I am an engineering graduate student. Recently I got interested in studying Maths. So, I have started self-studying Real Analysis(let's call it RA) using a few books. I will also be using problem books to supplement my learning.

I told my adviser that I'd be devoting a certain amount of time in studying Maths, apart from the time that I devote to my engineering thesis.

He told me that self-studying RA would not be a good option. RA is something which requires the discipline of a coursework. You might get some feel of it but the rigorousness can only be achieved through a course. He said that pure mathematics is not something like programming in which you can become master by self-studying.

I did not debate him on this. But I wanted to ask you this:

If I am extremely dedicated to studying RA, devoting 4-5 hours daily and doing problems given in the textbook or a separate problem book, trying to understand every theorem/concept which the author says is important, and honestly attempting problems, will I be able to understand Real Analysis in the same manner as doing a course. My target is to learn RA up to the level of an Undergraduate Mathematics Major.

Your answer should answer some or all of the following questions:

  • Is it possible at all to achieve the same level of understanding through self-studying as compared to a course?
  • What is the essential difference (the "gist") between self-studying and doing a coursework in RA?
  • How much more time should it take in self-studying, comparatively?
  • Can honestly attempting problems in the books be an alternative to exams and assignments?

PS: I'm in my masters right now but will be going for PhD which will also be in Engineering. However, during PhD also I'm thinking of honing my Maths skills and might go for a separate major later on if I so desire. So, essentially I am hell-bent in understanding Mathematics which has intimidated me for so long. And as it is turning out, I am actually enjoying it thoroughly!! So that's that.

  • $\begingroup$ Yes, it is possible - given you are "smart enough". $\endgroup$ – user3001408 Nov 8 '14 at 9:48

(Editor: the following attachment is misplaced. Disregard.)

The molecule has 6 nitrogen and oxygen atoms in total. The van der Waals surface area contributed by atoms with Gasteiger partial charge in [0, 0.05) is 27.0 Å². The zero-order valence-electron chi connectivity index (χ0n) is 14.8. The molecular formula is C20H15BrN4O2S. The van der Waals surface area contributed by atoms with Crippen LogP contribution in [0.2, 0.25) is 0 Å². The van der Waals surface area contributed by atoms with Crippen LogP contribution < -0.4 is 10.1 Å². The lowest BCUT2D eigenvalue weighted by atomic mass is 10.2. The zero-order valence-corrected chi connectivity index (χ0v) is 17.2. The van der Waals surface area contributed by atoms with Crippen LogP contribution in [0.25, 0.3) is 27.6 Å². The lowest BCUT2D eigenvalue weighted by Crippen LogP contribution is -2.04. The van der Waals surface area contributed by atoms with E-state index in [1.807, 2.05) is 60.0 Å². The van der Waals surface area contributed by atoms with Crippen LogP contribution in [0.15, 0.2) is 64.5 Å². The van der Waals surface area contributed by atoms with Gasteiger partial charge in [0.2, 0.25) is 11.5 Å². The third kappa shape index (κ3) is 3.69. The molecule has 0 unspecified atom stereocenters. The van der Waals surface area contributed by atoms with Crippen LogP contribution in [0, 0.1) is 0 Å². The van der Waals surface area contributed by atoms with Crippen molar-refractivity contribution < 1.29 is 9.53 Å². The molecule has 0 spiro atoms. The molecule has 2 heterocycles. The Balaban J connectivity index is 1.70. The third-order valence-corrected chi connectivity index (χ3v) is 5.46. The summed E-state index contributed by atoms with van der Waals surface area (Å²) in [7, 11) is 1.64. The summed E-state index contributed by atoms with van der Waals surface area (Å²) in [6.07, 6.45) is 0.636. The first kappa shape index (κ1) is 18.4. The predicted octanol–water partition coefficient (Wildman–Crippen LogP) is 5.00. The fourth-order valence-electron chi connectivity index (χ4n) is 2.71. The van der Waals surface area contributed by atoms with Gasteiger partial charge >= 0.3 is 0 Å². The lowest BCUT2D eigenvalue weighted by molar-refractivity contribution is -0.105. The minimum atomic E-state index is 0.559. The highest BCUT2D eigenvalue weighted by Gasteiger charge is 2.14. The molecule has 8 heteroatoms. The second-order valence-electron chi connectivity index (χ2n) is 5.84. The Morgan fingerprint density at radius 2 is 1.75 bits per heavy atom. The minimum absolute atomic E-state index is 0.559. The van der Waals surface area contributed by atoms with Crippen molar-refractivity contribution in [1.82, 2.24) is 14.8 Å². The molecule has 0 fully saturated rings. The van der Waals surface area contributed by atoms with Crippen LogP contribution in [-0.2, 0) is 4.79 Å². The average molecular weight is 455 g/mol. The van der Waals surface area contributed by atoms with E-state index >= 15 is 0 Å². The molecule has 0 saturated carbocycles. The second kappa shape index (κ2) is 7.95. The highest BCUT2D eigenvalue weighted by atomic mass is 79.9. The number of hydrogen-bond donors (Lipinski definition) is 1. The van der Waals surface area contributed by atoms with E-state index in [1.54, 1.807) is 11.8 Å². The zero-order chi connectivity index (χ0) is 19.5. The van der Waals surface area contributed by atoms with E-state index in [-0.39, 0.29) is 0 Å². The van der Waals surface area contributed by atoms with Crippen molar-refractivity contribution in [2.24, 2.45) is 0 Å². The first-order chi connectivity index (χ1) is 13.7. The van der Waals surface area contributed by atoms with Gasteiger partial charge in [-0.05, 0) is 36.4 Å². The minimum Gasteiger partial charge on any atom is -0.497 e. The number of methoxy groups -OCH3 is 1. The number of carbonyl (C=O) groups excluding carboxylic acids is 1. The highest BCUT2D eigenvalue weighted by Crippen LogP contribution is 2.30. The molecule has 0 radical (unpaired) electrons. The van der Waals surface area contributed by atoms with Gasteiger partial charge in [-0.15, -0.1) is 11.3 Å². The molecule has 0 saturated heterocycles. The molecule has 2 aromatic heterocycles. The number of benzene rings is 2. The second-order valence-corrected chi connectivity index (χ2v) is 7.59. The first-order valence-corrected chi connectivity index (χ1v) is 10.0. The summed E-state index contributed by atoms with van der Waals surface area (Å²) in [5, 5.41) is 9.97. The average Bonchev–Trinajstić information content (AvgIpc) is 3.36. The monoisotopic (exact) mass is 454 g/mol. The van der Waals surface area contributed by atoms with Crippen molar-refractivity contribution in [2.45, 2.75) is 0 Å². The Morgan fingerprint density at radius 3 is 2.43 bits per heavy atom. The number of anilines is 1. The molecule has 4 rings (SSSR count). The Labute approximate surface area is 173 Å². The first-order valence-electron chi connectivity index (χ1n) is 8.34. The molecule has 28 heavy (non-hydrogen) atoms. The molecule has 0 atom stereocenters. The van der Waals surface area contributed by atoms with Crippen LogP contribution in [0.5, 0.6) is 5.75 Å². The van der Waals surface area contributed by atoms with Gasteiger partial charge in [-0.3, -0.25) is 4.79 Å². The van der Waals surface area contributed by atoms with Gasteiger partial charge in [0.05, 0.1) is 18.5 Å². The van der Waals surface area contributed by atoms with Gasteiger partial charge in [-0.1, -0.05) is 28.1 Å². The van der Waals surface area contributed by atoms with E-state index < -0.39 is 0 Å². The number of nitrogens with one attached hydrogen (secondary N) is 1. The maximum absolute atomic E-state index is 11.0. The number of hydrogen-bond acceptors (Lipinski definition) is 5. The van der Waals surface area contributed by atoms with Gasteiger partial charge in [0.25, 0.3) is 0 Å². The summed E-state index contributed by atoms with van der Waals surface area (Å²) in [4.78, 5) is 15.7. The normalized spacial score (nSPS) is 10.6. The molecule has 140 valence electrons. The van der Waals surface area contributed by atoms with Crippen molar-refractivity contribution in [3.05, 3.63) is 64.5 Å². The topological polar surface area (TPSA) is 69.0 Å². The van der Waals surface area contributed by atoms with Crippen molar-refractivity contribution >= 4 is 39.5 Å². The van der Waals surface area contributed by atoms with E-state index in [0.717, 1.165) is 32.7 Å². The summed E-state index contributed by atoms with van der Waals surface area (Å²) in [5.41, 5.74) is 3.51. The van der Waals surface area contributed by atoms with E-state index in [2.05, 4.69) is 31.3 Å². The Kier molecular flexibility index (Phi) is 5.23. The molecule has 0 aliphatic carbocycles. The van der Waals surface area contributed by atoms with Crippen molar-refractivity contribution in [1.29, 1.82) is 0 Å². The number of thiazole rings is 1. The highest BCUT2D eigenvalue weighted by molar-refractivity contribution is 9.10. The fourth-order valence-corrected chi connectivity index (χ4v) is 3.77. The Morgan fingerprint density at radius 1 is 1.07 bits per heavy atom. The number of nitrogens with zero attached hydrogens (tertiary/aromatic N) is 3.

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    $\begingroup$ Analysis is an invention of man. Thus, you should be able to learn it on your own. The difficulty comes with learning proof writing as you need to be critical about the validity of your proofs. Make sure you consistently workout the exercises on your own and attempt to do the textbook proofs before reading them. $\endgroup$ – user109879 Nov 8 '14 at 9:57
  • $\begingroup$ "Analysis is an invention of man." Wow!! That's really motivating. Thanks. $\endgroup$ – shivams Nov 8 '14 at 11:39

I think it is certainly possible. But you should have someone check your exercises. Some books do not give solutions or sometimes it might be not very clear for a beginner in analysis if his solution is the same as the books. Analysis is usually the first lecture where one lerns to do mathematical proofs and it should be lerned and done in the correct way. You should at the end be able to self check yourself and be critical enough of your own work to see if it is correct or not. Also you should lern to write down your proofs and ideas in a formally correct and comprehensible way. I suggest the best way to learn this is write your lecture notes and exercise solutions down. Preferably using latex and re read and rethink them again over the course of your study. Also if possible give them to someone to check.

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    $\begingroup$ "Analysis is usually the first lecture where one learns to do mathematical proofs and it should be learned and done in the correct way." Thanks @Sanjab. I think this is really important. I'll keep this in mind. $\endgroup$ – shivams Nov 8 '14 at 11:41

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